Comma Before or After However | Rules & Examples

The correct way to use commas with the conjunctive adverb ‘however’ depends on where it appears in the sentence. The table below shows the correct way to punctuate it in different positions.

Comma before or after however

Introducing a clause Introducing a sentence In the middle of a clause At the end of a clause
Similar considerations apply when deciding whether to use a comma before ‘such as’, a comma before ‘as well as’, a comma before ‘too’, or a comma before ‘which’.

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Comma Before Or | Rules & Examples

You need a comma before ‘or’ when it connects two independent clauses. These are clauses that could stand alone as full sentences because each contains its own subject and verb.

Example: Comma before ‘or’ connecting two independent clauses
Joso and I might go to the museum, or we might go to a café.

But you shouldn’t use a comma before ‘or’ when it connects two verbs with the same subject.

Example: ‘Or’ connecting two verbs with the same subject
Did you walk or drive to get here today?
The same rules apply to using commas with the other main coordinating conjunctions: commas before or after ‘and’, commas before or after ‘but’, and commas before or after ‘so’.

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ChatGPT vs. Human Editor | Proofreading Experiment

ChatGPT is a popular AI language model that can provide fluent answers to all kinds of different user prompts. Given its strong language abilities, you might wonder if it can help you to improve your academic writing when asked to proofread it.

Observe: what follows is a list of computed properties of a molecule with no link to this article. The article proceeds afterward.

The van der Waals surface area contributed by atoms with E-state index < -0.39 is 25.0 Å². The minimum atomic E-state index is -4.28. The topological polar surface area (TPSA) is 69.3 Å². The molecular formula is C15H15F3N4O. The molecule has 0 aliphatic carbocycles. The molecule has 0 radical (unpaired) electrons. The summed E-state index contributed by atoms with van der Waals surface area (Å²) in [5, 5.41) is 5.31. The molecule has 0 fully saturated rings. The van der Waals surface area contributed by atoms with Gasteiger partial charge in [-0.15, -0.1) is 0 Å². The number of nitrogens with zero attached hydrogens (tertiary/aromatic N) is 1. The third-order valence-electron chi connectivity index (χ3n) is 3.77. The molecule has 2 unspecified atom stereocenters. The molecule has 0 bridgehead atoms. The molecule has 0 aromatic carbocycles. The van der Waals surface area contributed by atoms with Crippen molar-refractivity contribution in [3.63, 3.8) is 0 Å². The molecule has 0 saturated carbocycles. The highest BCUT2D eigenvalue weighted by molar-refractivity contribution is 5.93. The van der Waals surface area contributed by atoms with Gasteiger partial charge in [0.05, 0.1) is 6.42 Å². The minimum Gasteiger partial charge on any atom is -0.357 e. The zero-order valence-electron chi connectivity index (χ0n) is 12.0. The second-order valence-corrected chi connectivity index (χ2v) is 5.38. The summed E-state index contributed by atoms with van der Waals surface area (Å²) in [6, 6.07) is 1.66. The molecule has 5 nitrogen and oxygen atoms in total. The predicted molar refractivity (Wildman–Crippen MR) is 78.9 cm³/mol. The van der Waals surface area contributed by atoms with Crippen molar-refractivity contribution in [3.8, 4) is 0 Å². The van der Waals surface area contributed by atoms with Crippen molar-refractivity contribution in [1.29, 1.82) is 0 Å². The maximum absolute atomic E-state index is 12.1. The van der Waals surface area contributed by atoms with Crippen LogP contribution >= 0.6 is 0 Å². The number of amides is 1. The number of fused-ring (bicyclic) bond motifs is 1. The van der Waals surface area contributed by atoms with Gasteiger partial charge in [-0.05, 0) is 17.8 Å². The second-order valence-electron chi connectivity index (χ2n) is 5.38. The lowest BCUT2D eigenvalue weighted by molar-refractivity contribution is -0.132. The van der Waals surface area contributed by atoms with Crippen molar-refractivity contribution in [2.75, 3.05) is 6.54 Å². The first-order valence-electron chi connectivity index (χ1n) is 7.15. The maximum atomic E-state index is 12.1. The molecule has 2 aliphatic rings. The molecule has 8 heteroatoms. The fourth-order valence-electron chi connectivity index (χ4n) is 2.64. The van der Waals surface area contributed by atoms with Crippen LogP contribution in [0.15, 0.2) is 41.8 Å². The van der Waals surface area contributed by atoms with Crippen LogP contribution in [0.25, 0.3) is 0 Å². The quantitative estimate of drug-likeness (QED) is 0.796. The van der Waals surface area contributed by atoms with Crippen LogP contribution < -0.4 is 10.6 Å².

To find out, we ran an experiment where we gave the same text to ChatGPT and to a human editor, asking them to improve the language and style and to clearly explain the changes they made.

The experiment showed that both editors improved the text overall, but the human editor made more extensive and reliable changes, and only the human editor was able to properly explain their changes.

Our general conclusion is explained below, followed by our methodology and an in-depth exploration of each edit.

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Abstract Noun | Definition, Examples & Worksheet

An abstract noun is a noun that refers to something non-physical something conceptual that you can’t perceive directly with your senses. Examples include ‘sadness’, ‘analysis’, ‘government’, and ‘adulthood’.

Abstract nouns are contrasted with concrete nouns, which are words like ‘cat’, ‘desk’, or ‘Andrew’ that refer to physical objects and entities.

Examples: Abstract nouns
Family is important to me.

The passage of time isn’t easy to perceive.

The article derides the quality of popular music. The author’s snobbishness is plain to see.

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Concrete Noun | Definition, Examples & Worksheet

A concrete noun is a noun that refers to a physical thing, person, or place something or someone that can be perceived with the five senses (touch, hearing, sight, smell, and taste). Examples include ‘pencil’, ‘dog’, ‘Timbuktu’, and ‘Patricia’.

Concrete nouns are contrasted with abstract nouns, which are words such as ‘politeness’ describing concepts that you can’t perceive directly with the senses.

Examples: Concrete nouns
My house is made of brick and mortar.

A cat ran across the garden and climbed the fence.

Jan was supposed to be flying to Amsterdam, but he forgot his passport and didn’t realise until he got to the airport.

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ChatGPT Citations | Formats & Examples

ChatGPT, the popular AI language model, is quite new. Educational institutions and style guides are still working out their policies on when and how content from the tool can be used and cited in academic writing.